By Joe Bindert
Since the Iraq War started in March of 2003, people throughout the world have been mounting resistance to both the invasion of Iraq and the continued war waged throughout the country. While most Americans are aware that there is a great deal of civilians against the war, many are unaware of the increasing opposition to the war amongst veterans that have returned home from overseas. For a variety of reasons, a group known as “Iraq Veterans Against the War” has formed and is actively opposing the combat operations it was part of.
The primary reason that the group opposes the war is due to the belief that the Iraq War was based on deception by the Bush administration. According to the group’s website, “[The Bush administration] used the false pretense of an imminent nuclear, chemical and biological weapons threat to deceive Congress into rationalizing this unnecessary conflict.” Other criticism listed on the website include the fact that the Iraq War violates international law, the war has cost the United States a great deal of money, the casualties on both sides of the war have been tremendous, and, interestingly enough, the idea that soldiers have the right to refuse to fight in an illegal war. While their website claims that soldiers will most likely be prosecuted if they attempt to refuse serving in what they see as an unjust war, the group stands behind the principle that, in theory, the soldiers should not have to “pay the price for political incompetence [and be] forced to fight in a war instead of having been sufficiently trained to carry out the task of nation-building.”
Since it was formed, the group has called for three major things to be accomplished: First, they call for the immediate withdrawal of all occupying forces in Iraq; Second, reparations for the human and structural damages that Iraq has endured, while also stopping the corporate profiteering in the expense of the war; and third, full benefits and healthcare, including mental health, and other support for returning servicemen and women.
The group boasts 57 chapters in 48 states across the United States, with over 1,500 members currently a part of the group. One of these members, Kris Goldsmith, spoke at Rutgers University on April 7 about his experiences leading up to his involvement in the Iraq War and his time after coming back. Goldsmith recalled the day after the September 11, 2001 terrorist attacks on the World Trade Center and the Pentagon, where he sat in a pizza restaurant after school and talked with locals about how they felt the Middle East needed to be bombed and all inhabitants needed to be killed. Today, after his experiences in Iraq, he reflects on that day and realizes the true severity of his and others statements, noting that advocating genocide was not the way to handle the situation.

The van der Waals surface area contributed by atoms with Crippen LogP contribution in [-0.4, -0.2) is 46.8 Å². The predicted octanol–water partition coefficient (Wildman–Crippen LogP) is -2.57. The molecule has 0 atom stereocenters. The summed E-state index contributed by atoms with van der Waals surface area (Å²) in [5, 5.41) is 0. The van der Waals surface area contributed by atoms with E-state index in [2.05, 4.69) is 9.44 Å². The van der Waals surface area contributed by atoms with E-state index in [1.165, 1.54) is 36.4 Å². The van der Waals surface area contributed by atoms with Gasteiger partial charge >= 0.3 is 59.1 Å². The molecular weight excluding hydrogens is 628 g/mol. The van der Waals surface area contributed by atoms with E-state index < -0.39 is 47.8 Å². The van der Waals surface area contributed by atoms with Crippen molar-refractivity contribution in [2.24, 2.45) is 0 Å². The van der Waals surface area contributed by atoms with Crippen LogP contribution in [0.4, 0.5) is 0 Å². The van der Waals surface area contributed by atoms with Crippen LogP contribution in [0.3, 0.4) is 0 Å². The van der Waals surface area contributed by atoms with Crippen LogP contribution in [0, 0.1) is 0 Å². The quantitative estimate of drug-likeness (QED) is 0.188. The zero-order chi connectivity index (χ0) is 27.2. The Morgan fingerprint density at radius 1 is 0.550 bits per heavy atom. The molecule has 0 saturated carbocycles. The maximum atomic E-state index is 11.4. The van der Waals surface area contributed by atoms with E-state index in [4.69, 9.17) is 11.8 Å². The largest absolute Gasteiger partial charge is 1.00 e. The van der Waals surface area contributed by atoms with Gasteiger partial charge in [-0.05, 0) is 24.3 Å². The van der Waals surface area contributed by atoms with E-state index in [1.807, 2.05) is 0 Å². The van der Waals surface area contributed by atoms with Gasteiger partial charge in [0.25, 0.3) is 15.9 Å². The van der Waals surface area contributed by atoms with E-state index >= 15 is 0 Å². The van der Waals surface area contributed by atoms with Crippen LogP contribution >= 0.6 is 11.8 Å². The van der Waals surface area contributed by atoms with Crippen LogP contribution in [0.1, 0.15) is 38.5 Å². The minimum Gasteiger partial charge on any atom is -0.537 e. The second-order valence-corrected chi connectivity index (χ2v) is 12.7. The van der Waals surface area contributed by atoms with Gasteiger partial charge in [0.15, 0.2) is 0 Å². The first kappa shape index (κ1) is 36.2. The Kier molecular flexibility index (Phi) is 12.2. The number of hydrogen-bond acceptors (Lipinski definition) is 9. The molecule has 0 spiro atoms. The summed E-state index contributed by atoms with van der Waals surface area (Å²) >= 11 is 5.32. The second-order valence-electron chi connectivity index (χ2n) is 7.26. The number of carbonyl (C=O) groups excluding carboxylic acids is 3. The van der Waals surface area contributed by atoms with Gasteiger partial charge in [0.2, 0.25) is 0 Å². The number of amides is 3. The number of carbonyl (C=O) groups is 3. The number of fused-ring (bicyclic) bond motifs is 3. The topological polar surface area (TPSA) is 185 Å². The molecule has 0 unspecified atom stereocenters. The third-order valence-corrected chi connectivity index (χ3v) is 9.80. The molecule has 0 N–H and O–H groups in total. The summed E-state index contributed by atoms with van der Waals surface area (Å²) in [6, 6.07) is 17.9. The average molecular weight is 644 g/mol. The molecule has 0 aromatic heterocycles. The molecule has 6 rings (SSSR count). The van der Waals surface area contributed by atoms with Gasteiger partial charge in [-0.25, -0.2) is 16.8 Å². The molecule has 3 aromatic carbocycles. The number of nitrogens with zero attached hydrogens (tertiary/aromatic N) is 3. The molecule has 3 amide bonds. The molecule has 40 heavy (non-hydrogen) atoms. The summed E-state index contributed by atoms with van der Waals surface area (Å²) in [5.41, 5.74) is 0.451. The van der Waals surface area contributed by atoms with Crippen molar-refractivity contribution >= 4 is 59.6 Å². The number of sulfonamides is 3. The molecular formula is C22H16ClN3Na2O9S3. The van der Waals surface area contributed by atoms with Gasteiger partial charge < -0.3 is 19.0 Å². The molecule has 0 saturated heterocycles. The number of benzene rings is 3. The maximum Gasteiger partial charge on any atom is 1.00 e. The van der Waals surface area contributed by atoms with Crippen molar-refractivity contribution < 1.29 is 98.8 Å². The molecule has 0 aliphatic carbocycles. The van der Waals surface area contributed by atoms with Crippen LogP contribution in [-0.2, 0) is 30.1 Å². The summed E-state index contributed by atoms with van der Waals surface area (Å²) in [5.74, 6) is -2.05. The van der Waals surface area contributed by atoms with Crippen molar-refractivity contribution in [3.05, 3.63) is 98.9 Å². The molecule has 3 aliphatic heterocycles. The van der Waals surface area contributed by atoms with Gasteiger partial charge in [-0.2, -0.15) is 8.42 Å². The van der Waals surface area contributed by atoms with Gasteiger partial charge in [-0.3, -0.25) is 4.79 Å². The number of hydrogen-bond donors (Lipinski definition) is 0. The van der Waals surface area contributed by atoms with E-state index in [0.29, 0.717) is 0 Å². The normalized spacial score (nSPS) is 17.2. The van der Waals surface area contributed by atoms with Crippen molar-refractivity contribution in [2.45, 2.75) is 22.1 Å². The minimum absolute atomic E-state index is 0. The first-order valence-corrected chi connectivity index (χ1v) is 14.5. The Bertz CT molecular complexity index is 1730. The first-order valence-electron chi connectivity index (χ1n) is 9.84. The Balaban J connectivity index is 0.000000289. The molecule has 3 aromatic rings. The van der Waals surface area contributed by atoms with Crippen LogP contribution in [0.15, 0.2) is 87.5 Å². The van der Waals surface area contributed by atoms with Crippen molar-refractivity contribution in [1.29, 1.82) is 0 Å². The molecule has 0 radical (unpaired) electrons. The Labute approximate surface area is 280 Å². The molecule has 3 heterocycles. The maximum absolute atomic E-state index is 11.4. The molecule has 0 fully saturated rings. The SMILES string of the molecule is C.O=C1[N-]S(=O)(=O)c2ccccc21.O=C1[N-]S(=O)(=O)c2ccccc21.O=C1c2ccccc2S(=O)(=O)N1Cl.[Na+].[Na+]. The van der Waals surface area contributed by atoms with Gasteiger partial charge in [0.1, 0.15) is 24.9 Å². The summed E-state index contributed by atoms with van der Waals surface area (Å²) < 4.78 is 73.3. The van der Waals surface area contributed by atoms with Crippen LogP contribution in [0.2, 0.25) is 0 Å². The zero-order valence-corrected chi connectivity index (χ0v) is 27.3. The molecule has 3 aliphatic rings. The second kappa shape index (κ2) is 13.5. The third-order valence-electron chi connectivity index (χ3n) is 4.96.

Goldsmith joined the military shortly after graduating high school and was deployed to Iraq shortly after, claiming that joining the military had been his life’s dream, with the September 11 attacks providing even more incentives to join. Goldsmith notes on his blog on the Iraq Veterans Against the War website: “By the fall of 2004 I had pretty much figured out that my life's dream had become my biggest nightmare.”
During his presentation at Rutgers, Goldsmith recalled the horrors of the war, including the feeling of being shot at, having to investigate graves of tortured and murdered soldiers, and more. Goldsmith returned home in 2006, and became alcoholic and overly aggressive and violent with many of those around him. While he did not know it at the time, he was suffering from Post-Traumatic Stress Disorder (PTSD), which causes unusual and often unruly behavior in those who have lived through some terrible repeated event. The disorder is most common to veterans, and came to public attention after the end of the Vietnam War. While he was home, Goldsmith was ordered to return to combat near the end of 2007. The day before he was to be deployed, Goldsmith attempted suicide. After this, he was discharged from the military with no pension or benefits that veterans are intended to receive.
When asked how other soldiers feel about Goldsmith telling his story to college students in the area, he explained that while the number of veterans opposed to the Iraq War has been increasing for some time, there were many that were seriously opposed to the idea of Iraq Veterans Against the War. He noted that many veterans feel it undermines the work that was done in Iraq, and that a good portion of them believe that the Iraq War is worth fighting and, moreover, winning.
President Obama announced on February 29 of this year that combat operations in Iraq would end by August 2010. Ending the Iraq War was an essential point on which Obama focused during his presidential campaign last year.
Iraq Veterans Against the War was founded in July 2004 at the annual convention of Veterans for Peace in Boston, Massachusetts. For more information, visit http://ivaw.org/.
Joe Bindert is a Journalism and Media Studies and Political Science double major at Rutgers University. He plans to graduate in May 2010 and work in broadcasting.